The sum of the numbers 4 and 1 [1/3] is the same as the product of 4 and 1 [1/3]; that is to say 4 + 1 [1/3] = 4 � 1 [1/3]. What other numbers have the sum equal to the product and can this be so. . . .

Choose a couple of the sequences. Try to picture how to make the next, and the next, and the next... Can you describe your reasoning?

Explore the area of families of parallelograms and triangles. Can you find rules to work out the areas?

It would be nice to have a strategy for disentangling any tangled ropes...

Can you show that you can share a square pizza equally between two people by cutting it four times using vertical, horizontal and diagonal cuts through any point inside the square?

This article for teachers describes several games, found on the site, all of which have a related structure that can be used to develop the skills of strategic planning.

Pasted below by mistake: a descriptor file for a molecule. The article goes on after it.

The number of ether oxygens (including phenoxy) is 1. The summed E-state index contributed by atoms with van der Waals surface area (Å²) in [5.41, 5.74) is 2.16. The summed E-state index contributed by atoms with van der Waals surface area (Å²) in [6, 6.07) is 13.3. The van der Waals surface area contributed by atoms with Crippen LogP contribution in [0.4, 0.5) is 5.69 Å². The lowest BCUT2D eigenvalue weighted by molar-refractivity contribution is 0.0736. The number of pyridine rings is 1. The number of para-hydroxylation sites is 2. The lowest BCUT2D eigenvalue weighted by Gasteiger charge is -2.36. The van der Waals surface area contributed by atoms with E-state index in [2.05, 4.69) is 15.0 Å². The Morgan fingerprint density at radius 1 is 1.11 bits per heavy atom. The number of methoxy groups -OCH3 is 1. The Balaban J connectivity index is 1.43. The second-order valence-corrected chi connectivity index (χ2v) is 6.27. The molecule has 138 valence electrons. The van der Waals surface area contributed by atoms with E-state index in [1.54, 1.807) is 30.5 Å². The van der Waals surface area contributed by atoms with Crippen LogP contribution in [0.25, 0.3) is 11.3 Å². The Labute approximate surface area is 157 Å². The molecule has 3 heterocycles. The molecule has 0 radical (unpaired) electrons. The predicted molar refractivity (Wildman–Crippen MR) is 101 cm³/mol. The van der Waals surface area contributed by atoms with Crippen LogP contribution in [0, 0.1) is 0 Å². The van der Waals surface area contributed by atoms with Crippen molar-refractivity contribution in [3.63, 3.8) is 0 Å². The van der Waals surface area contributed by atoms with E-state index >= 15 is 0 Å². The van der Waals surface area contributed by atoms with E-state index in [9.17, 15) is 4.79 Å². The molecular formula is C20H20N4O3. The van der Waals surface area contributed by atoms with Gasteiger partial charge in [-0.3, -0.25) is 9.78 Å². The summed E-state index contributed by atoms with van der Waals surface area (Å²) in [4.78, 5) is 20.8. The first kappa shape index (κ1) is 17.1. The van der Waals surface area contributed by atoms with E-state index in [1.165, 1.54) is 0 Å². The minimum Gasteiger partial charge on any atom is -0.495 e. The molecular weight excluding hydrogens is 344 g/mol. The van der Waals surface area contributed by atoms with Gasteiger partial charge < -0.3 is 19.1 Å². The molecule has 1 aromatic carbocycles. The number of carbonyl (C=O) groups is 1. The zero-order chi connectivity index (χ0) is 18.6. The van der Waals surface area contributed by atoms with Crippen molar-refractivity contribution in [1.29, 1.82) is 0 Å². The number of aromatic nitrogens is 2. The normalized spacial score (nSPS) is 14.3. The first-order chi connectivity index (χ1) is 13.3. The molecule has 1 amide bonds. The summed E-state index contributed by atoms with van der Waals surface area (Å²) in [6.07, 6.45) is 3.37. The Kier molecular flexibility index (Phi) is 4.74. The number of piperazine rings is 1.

Find some examples of pairs of numbers such that their sum is a factor of their product. eg. 4 + 12 = 16 and 4 × 12 = 48 and 16 is a factor of 48.

The Tower of Hanoi is an ancient mathematical challenge. Working on the building blocks may help you to explain the patterns you notice.

Think of a number, add one, double it, take away 3, add the number you first thought of, add 7, divide by 3 and take away the number you first thought of. You should now be left with 2. How do I. . . .

Great Granddad is very proud of his telegram from the Queen congratulating him on his hundredth birthday and he has friends who are even older than he is... When was he born?

To avoid losing think of another very well known game where the patterns of play are similar.

Can you work out how to win this game of Nim? Does it matter if you go first or second?

It starts quite simple but great opportunities for number discoveries and patterns!

This task encourages you to investigate the number of edging pieces and panes in different sized windows.

In how many ways can you arrange three dice side by side on a surface so that the sum of the numbers on each of the four faces (top, bottom, front and back) is equal?